Every golfer dreams of winning a Major Championship. For Graeme McDowell, that dream was realized with his victory at the 2010 U.S. Open at Pebble Beach. But what most golfers don’t think about is the adjustment period that comes after a huge win like that. In other words, winning a Major changes a player’s life, and it’s not easy to get back into the same swing of things.
For McDowell, that was a harsh reality in 2011, in the 12 months following his win at Pebble Beach. There were struggles, missed cuts, and now wins.
“…2011 was a year of understanding who I was and where I was going as a major champion and dealing with the pressures and expectations,” McDowell said following the win at Harbour Island.
But on Sunday at the 2013 RBC Heritage from Hilton Head, McDowell was able to get his first PGA Tour win since that U.S. Open win roughly three years ago.
It’s been a long journey back to the top for McDowell, who moves from 50th in the FedEx Cup Point Standings all the way up to sixth. And the win also arrives just in time with the full swing of Major Championship season in play with the U.S. Open coming up in June.
Don’t think that winning a Major Championship can have a tough period of adjustment though?
Just ask Bubba Watson. Since his win at the 2012 Masters, Watson has not won on the PGA Tour either, and has struggled to make cuts at times during the last 12 months.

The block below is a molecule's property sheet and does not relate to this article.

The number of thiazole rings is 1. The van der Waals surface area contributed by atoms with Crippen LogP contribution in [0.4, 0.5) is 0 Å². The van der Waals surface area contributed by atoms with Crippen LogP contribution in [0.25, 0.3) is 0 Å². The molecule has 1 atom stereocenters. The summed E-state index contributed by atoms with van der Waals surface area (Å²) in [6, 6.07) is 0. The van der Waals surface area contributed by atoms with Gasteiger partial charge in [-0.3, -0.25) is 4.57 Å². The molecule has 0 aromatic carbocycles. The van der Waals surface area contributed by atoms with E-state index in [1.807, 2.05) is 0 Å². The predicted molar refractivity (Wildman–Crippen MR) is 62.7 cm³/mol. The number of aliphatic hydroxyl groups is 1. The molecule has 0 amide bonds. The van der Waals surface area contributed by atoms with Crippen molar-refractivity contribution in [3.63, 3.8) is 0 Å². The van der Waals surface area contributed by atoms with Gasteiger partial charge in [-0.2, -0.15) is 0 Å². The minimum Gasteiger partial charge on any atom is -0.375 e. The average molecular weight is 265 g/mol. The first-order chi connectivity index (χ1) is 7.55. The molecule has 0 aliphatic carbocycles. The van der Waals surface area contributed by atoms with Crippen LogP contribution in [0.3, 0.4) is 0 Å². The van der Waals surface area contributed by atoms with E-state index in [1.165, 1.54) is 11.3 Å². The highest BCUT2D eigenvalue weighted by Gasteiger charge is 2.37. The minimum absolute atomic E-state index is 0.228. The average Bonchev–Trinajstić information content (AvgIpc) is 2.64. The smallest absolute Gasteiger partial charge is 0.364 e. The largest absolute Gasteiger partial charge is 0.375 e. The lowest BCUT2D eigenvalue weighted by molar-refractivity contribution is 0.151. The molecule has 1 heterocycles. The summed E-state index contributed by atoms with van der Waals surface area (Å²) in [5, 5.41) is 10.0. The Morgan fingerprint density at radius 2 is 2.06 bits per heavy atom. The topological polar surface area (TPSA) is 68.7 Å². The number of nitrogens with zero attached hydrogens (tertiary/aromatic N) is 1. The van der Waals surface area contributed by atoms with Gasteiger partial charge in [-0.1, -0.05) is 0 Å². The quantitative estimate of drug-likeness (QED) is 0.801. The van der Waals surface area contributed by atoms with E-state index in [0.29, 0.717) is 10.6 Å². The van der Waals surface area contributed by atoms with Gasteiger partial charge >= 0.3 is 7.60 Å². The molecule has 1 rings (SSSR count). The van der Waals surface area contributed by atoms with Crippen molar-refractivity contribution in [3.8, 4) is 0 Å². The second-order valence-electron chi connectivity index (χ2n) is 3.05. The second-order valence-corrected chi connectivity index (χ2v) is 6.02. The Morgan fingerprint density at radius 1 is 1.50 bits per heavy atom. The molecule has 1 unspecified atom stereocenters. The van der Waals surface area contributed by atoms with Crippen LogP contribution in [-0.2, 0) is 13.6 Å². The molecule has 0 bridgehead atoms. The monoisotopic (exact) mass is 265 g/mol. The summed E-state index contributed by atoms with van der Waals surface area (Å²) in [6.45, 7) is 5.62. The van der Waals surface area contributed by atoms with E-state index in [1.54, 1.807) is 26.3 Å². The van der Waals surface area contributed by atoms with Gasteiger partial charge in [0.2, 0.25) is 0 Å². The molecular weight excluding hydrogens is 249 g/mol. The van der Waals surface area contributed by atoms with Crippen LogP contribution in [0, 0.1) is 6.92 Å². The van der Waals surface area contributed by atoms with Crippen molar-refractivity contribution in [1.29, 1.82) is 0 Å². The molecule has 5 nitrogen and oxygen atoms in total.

The fact of the matter is that winning a Major Championship is the ultimate feeling for a golfer. But even Watson said it himself after his Masters win when he stated that he never made it this far in his dream as far as the interview after and from there on.
The demands for a Major champion are higher, and perhaps players like McDowell and Watson have even more respect for players like Tiger Woods and Phil Mickelson.
While one might imagine that winning a Major Championship relieves some pressure, in actuality it probably puts even more on the player to try and duplicate it. Because the player knows that they can win one, they can sometimes try too hard and thus, end up coming up on the short end of the stick.
But anyone who plays golf knows that the game is always a work in progress. For McDowell, this win at the RBC Heritage might mean as much to him as that U.S. Open victory three years ago.